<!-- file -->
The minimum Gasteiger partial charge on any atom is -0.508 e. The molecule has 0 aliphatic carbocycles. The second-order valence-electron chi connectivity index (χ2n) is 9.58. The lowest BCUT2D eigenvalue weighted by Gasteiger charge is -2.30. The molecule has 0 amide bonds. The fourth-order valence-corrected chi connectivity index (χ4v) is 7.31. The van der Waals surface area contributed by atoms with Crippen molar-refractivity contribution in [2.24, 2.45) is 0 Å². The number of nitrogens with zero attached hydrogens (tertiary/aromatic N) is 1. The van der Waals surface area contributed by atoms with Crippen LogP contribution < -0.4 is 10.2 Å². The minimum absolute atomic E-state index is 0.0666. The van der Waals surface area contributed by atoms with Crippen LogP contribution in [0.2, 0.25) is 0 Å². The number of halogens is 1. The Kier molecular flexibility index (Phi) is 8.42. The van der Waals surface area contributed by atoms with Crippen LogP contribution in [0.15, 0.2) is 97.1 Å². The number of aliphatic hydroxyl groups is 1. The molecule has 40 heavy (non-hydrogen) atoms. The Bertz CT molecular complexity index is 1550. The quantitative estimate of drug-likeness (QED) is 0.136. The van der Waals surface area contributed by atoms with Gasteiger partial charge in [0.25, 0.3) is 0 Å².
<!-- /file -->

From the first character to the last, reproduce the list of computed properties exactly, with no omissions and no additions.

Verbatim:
The minimum Gasteiger partial charge on any atom is -0.508 e. The molecule has 0 aliphatic carbocycles. The second-order valence-electron chi connectivity index (χ2n) is 9.58. The lowest BCUT2D eigenvalue weighted by Gasteiger charge is -2.30. The molecule has 0 amide bonds. The fourth-order valence-corrected chi connectivity index (χ4v) is 7.31. The van der Waals surface area contributed by atoms with Crippen molar-refractivity contribution in [2.24, 2.45) is 0 Å². The number of nitrogens with zero attached hydrogens (tertiary/aromatic N) is 1. The van der Waals surface area contributed by atoms with Crippen LogP contribution < -0.4 is 10.2 Å². The minimum absolute atomic E-state index is 0.0666. The van der Waals surface area contributed by atoms with Crippen LogP contribution in [0.2, 0.25) is 0 Å². The number of halogens is 1. The Kier molecular flexibility index (Phi) is 8.42. The van der Waals surface area contributed by atoms with Crippen LogP contribution in [0.15, 0.2) is 97.1 Å². The number of aliphatic hydroxyl groups is 1. The molecule has 40 heavy (non-hydrogen) atoms. The Bertz CT molecular complexity index is 1550. The quantitative estimate of drug-likeness (QED) is 0.136. The van der Waals surface area contributed by atoms with Gasteiger partial charge in [0.25, 0.3) is 0 Å².